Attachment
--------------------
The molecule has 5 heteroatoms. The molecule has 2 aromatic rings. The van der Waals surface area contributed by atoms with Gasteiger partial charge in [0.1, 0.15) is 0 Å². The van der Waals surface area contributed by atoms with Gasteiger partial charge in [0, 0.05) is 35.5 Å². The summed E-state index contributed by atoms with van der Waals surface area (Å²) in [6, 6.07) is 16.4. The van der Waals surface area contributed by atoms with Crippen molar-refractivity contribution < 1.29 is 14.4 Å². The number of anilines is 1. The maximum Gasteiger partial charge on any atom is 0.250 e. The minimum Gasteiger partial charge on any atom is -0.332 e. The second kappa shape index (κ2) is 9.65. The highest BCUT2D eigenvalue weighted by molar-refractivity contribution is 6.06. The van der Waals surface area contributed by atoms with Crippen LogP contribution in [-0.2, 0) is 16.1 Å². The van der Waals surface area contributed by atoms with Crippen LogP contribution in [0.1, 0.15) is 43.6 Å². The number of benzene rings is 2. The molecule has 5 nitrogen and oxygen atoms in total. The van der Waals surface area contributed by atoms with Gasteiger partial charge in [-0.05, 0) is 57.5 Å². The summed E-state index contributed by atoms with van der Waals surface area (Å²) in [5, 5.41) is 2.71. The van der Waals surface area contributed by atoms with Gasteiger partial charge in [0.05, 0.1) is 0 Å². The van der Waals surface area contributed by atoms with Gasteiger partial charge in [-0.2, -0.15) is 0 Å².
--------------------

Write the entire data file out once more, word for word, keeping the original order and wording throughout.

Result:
The molecule has 5 heteroatoms. The molecule has 2 aromatic rings. The van der Waals surface area contributed by atoms with Gasteiger partial charge in [0.1, 0.15) is 0 Å². The van der Waals surface area contributed by atoms with Gasteiger partial charge in [0, 0.05) is 35.5 Å². The summed E-state index contributed by atoms with van der Waals surface area (Å²) in [6, 6.07) is 16.4. The van der Waals surface area contributed by atoms with Crippen molar-refractivity contribution < 1.29 is 14.4 Å². The number of anilines is 1. The maximum Gasteiger partial charge on any atom is 0.250 e. The minimum Gasteiger partial charge on any atom is -0.332 e. The second kappa shape index (κ2) is 9.65. The highest BCUT2D eigenvalue weighted by molar-refractivity contribution is 6.06. The van der Waals surface area contributed by atoms with Crippen LogP contribution in [-0.2, 0) is 16.1 Å². The van der Waals surface area contributed by atoms with Crippen LogP contribution in [0.1, 0.15) is 43.6 Å². The number of benzene rings is 2. The molecule has 5 nitrogen and oxygen atoms in total. The van der Waals surface area contributed by atoms with Gasteiger partial charge in [-0.05, 0) is 57.5 Å². The summed E-state index contributed by atoms with van der Waals surface area (Å²) in [5, 5.41) is 2.71. The van der Waals surface area contributed by atoms with Gasteiger partial charge in [0.05, 0.1) is 0 Å². The van der Waals surface area contributed by atoms with Gasteiger partial charge in [-0.2, -0.15) is 0 Å².